skipping to change at page 11, line 11 skipping to change at page 12, line 19
payload header. Note that the length field in the IKE header and the payload header. Note that the length field in the IKE header and the
length field in the encrypted payload header have to be calculated length field in the encrypted payload header have to be calculated
before constructing the AAD: before constructing the AAD:
AAD: AAD:
000 c0 c1 c2 c3 c4 c5 c6 c7 d0 d1 d2 d3 d4 d5 d6 d7 ................ 000 c0 c1 c2 c3 c4 c5 c6 c7 d0 d1 d2 d3 d4 d5 d6 d7 ................
016 2e 20 25 00 00 00 00 09 00 00 00 45 29 00 00 29 . %........E)..) 016 2e 20 25 00 00 00 00 09 00 00 00 45 29 00 00 29 . %........E)..)
In this case, the length of the AAD is an integral multiple of 16, so In this case, the length of the AAD is an integral multiple of 16, so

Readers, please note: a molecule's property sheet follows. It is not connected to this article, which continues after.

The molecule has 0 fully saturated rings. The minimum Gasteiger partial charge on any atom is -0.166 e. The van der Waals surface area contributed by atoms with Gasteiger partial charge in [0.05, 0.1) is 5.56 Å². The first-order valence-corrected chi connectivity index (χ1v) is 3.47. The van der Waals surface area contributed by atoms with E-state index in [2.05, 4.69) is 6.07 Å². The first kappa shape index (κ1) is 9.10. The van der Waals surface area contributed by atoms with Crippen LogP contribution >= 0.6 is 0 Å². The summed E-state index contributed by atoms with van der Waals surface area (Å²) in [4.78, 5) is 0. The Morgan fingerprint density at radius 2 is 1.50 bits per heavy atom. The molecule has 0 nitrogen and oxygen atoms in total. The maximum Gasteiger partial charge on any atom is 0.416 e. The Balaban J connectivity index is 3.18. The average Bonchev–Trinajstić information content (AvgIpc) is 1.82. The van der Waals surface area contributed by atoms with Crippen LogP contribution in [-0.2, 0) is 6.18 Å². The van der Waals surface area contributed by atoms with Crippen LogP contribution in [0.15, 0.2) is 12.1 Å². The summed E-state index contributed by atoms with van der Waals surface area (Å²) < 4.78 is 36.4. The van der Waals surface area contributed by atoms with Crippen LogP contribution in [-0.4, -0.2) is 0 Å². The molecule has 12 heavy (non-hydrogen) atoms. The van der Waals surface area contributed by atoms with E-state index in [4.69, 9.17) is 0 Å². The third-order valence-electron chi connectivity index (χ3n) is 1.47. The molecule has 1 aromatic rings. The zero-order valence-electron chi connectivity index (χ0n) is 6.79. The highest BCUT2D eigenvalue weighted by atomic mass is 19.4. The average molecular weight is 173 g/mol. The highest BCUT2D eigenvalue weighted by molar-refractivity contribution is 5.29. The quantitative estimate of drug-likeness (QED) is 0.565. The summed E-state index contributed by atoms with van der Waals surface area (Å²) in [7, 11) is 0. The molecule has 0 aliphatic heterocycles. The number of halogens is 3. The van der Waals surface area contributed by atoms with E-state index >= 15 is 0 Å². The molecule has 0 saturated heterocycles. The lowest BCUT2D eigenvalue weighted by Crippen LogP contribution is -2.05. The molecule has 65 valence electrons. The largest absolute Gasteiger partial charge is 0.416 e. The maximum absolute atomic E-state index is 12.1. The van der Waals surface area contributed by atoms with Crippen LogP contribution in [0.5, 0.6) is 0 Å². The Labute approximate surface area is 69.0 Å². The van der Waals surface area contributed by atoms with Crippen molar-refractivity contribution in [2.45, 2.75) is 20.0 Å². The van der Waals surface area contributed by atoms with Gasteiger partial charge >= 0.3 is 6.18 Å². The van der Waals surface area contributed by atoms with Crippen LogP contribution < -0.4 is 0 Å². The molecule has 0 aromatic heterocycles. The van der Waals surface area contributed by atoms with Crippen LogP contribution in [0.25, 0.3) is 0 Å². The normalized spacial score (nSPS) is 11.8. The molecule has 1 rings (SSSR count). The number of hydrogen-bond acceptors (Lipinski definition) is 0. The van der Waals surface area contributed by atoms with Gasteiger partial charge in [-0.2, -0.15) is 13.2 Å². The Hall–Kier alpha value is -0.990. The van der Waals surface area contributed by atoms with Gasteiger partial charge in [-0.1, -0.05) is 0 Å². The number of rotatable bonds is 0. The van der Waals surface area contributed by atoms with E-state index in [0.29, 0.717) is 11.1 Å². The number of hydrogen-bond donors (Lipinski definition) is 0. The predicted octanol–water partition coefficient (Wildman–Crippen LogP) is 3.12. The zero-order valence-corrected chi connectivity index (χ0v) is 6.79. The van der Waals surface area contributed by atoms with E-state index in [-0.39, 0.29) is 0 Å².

when constructing the input to Poly1305 there was no need for when constructing the input to Poly1305 there was no need for
padding. The ciphertext is 13 octets long, so it is followed by padding. The ciphertext is 13 octets long, so it is followed by 3
three zero octets. The input to Poly1305 is 32 octets of AAD, 13 zero octets. The input to Poly1305 is 32 octets of AAD, 13 octets of
octets of ciphertext, 3 octets of zero padding, and two 8-octet ciphertext, 3 octets of zero padding, and two 8-octet length fields
length fields in little-endian byte order. in little-endian byte order.
Poly1305 Input: Poly1305 Input:
000 c0 c1 c2 c3 c4 c5 c6 c7 d0 d1 d2 d3 d4 d5 d6 d7 ................ 000 c0 c1 c2 c3 c4 c5 c6 c7 d0 d1 d2 d3 d4 d5 d6 d7 ................
016 2e 20 25 00 00 00 00 09 00 00 00 45 29 00 00 29 . %........E)..) 016 2e 20 25 00 00 00 00 09 00 00 00 45 29 00 00 29 . %........E)..)
032 61 03 94 70 1f 8d 01 7f 7c 12 92 48 89 00 00 00 a..p....|..H.... 032 61 03 94 70 1f 8d 01 7f 7c 12 92 48 89 00 00 00 a..p....|..H....